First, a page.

It was an opportunity to put their technical skills and classroom instruction to the ultimate test.
Before earning their associate degrees at Wiregrass Georgia Technical College, Benjamin Sandusky, Joseph Gaudette, Parker Metcalf, and Ryu Sindberg were required to complete a capstone course.
“The capstone is the last class in the degree program,” says Joshua Whittington, assistant dean of Technical and Instructional Programs. “It represents the culmination of skills and technical abilities students receive through course instruction.”
Enrolled in Wiregrass Tech’s academically rigorous mechatronics and engineering program, as part of the capstone course, the students designed and constructed an industrial product that meets today’s stringent manufacturing standards.
While recruiting Wiregrass Tech students for mechatronic jobs, Dennis Taylor, operations manager at Blue Triton, formerly Nestlé Water, became interested in the capstone project.
He wanted to use the skills and ingenuity of Wiregrass Tech students to improve Blue Triton’s mechanical training program.
“The capstone course brings everything the students have learned together in one project,” says Taylor. “At the plant level, I had noticed we had some gaps in competency within our blow mold systems, and I thought this would be a good project.”
After presenting his idea and other suggestions, the students began brainstorming and eventually developed a blow mold training device.
An essential part of Blue Triton’s manufacturing process, blow molding involves heating plastics to a melting point and then putting the cavity into a mold. Then, compressed air inflates the molten plastic like a balloon for the bottle to get the proper shape.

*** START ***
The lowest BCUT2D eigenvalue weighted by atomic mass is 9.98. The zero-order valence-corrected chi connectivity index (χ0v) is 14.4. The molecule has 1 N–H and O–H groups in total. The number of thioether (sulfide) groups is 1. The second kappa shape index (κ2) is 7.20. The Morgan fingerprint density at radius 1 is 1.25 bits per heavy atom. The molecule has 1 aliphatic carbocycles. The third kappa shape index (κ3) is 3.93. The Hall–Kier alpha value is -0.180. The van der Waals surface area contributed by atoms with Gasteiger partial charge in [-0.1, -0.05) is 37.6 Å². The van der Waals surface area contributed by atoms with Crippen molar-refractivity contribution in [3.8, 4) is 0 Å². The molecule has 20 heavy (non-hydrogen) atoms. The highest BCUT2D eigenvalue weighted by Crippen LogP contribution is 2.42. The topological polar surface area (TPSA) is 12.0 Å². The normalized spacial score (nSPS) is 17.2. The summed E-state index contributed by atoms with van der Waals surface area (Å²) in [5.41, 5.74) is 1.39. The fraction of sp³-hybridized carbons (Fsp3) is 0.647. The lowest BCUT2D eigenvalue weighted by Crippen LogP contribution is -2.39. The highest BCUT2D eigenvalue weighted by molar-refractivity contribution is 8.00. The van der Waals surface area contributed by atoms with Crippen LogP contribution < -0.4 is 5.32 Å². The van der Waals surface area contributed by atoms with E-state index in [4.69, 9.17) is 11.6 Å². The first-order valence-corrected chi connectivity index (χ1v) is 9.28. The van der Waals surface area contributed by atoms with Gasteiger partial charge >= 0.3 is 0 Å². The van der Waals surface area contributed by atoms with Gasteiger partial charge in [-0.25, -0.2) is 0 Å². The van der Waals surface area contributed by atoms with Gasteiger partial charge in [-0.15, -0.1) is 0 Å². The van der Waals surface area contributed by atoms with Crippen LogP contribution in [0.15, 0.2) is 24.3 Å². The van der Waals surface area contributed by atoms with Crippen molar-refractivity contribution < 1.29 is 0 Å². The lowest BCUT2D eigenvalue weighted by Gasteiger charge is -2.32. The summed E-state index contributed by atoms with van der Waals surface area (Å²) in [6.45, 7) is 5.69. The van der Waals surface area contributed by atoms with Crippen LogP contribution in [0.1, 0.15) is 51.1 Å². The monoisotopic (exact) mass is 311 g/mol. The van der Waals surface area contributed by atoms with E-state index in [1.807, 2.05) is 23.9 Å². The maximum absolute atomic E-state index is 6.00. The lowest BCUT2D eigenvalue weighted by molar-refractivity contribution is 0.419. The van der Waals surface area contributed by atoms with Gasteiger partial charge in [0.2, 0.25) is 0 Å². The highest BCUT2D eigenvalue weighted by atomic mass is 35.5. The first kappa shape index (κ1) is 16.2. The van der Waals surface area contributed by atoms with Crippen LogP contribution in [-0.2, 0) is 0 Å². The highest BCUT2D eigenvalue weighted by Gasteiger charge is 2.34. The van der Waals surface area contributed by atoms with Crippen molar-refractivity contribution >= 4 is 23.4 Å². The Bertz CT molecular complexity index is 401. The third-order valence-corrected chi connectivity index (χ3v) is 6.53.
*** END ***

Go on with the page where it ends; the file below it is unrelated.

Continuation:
Taylor says that the blow mold process typically involves 24 to 30 different stations. Quickly identifying and fixing mechanical problems is crucial in preventing production delays.
The training device provides a safe and hands-on training experience. Also used for troubleshooting, the device can identify potential problems like stuck valves, low air pressure, shorts, low voltage, program errors, maintenance needs, and lack of specific conditions.
“A new employee can learn and practice on the simulator before ever touching the real equipment,” Whittington says. “It can also help existing employees that need to sharpen their skills.
Allowing the students to work directly with a local industry was essential to the project’s overall success.
“This was the largest capstone project pursued by Wiregrass mechatronic and engineering students,” Whittington says. “Along with the technical skills, the students learned to work as a team and designate responsibilities, and overcome obstacles.”
During the multi-step process, the students created the idea, designed the device, developed a budget and list of required materials, constructed the device, and performed the final testing.
“The students were able to successfully build what I consider the nation’s first blow simulator,” Taylor says. “They met all the criteria set at the beginning. They did a phenomenal job, and the final result was beyond my expectations.”
Wiregrass Tech’s mission is to prepare students for the workforce through hands-on experience.
“This was such an exciting project for our students to be part of, and we are very proud of the ingenuity and skills they put into this simulator for Blue Triton,” says Wiregrass President DeAnnia Clements. “Wiregrass is about workforce development, and this is an excellent example of how our instructors work with local industry in educating our students and meeting industry needs.”
A high-demand career, mechatronics is a multidisciplinary field of engineering that includes mechanical engineering, robotics, electronics, computer engineering, telecommunications engineering, systems engineering, and control engineering.